SALT LAKE CITY — Utah health officials continued to reiterate that the state will remain at the moderate risk level but expressed optimism that some counties might be able to loosen restrictions soon. The information came as three new cases of COVID-19 were reported in northern Utah.
Utah epidemiologist Angela Dunn said the virus continues to be impacting the state differently. They are reviewing case data for each health district on a county-by-county basis.
“There are certainly some places in Utah that have seen a decrease in cases, while maintaining testing capacity and still having hospital surge capacity as well,” explained Dunn. “So, those places will likely be able to move a little quicker to yellow. In terms of a blanket state-wide order, I think that is a little tougher because we do still have some jurisdictions that are seeing an increase of cases and might not be ready yet to take that complete transition to yellow.”
Northern Utah could be one of the areas to transition soon. The three counties of the Bear River Health District have reported some of the fewest virus cases compared to the population. The number of positive cases compared to tests given also remains around 1.7 percent, much lower than the state’s average of 4.2 percent.
Dunn said it is possible that restrictions could be lifted in the north and south ends of the state, while areas along the Wasatch front remain under moderate restrictions. She did not provide a specific timetable for when permission could be granted.
“Absolutely, I think that is a possibility, given the different jurisdictions experiencing the outbreak in different ways and having peaks at different times that we can expect maybe the policies might be changing at different times for the jurisdictions.”
Wednesday’s press conference was held after the Utah Department of Health confirmed 188 new virus cases, a 2.9 percent growth increase. The numbers showed a total of 6,620 cases within the state, resulting in 553 hospitalizations throughout the outbreak. It is also estimated that 3,406 patients have recovered. Two more deaths were reported, raising the total number of fatalities to 75. The two Salt Lake County residents were patients at long-term care facilities when they passed away.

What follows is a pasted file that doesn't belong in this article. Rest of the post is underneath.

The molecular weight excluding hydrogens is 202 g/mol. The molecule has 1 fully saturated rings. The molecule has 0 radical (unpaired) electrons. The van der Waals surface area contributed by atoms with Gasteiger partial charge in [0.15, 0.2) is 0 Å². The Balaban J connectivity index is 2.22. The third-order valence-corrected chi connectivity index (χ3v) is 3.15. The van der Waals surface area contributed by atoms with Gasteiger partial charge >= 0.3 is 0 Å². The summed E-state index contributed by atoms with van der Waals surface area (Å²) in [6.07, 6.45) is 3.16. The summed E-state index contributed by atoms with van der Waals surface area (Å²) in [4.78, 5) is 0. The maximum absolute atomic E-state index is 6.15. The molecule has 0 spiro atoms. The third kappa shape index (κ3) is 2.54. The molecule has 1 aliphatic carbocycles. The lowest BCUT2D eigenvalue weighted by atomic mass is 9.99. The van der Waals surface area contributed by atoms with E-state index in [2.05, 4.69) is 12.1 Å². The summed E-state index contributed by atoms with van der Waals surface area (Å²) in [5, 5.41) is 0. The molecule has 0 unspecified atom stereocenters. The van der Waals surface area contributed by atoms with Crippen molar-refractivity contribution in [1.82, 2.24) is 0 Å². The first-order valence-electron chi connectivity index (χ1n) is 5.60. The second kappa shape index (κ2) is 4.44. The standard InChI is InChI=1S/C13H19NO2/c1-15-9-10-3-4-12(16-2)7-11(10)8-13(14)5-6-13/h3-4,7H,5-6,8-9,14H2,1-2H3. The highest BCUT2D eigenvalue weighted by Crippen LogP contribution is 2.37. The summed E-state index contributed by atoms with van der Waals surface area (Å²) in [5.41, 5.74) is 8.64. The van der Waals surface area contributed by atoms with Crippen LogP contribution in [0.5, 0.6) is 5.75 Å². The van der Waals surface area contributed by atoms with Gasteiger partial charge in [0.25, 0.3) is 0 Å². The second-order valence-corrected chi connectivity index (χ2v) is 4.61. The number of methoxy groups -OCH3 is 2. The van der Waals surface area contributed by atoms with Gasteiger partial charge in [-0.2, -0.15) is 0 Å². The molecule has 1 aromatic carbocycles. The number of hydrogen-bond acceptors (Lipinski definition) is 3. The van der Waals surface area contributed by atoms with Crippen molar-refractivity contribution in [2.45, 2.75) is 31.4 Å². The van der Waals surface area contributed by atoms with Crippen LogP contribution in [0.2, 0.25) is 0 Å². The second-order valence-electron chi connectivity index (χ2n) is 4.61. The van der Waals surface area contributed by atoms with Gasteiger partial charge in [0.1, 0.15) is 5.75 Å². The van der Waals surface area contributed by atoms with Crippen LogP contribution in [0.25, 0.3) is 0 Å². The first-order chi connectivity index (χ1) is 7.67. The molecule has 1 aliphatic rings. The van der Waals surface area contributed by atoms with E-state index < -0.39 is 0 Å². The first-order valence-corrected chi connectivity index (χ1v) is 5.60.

Dunn said it is important for Utahns to continue following health guidelines. Social distancing, staying home when possible, and wearing a face mask in public has kept the number of cases low, which has left some residents asking why the restrictions are still in place.
“It can be hard for individuals to understand why we are asking them to continue limiting their exposure to certain people and maintain social distancing practices when we aren’t seeing those deaths and the disease at really high levels here in Utah. I can understand how people are anxious to get back to daily life but we’re not going back to ‘normal’ for some time.”
Wednesday’s state capitol press conference was held as the Bear River Health Department reported two new virus cases in Box Elder County and one in Cache County during the past day. Two of the patients were under the age of 18. The other one was between the ages of 18-60. The new cases increase the total, cumulative number in northern Utah to 83. There are 60 in Cache County, 23 in Box Elder County and none in Rich County.
Dunn explained that officials are working with several universities to design models to predict how the virus will continue to spread throughout the state. She admitted, though, that there is no way to accurately predict the future until a vaccine becomes available.
“There are a couple options that are based upon building herd immunity. We are not going to be able to prevent disease effectively until 60-80 percent of the population is immune to COVID-19. That happens in two ways, people get infected or they get a vaccine. We have such low prevalence of COVID-19, my guess is that we are less than five percent, and we are doing studies now to more accurately predict that. We are far away from herd immunity due to everybody being infected.”
The Idaho Department of Health continues to report no positive cases of the virus in Franklin, Bear Lake or Oneida counties. There have been a total of 2,293 cases reported and 69 deaths in Idaho.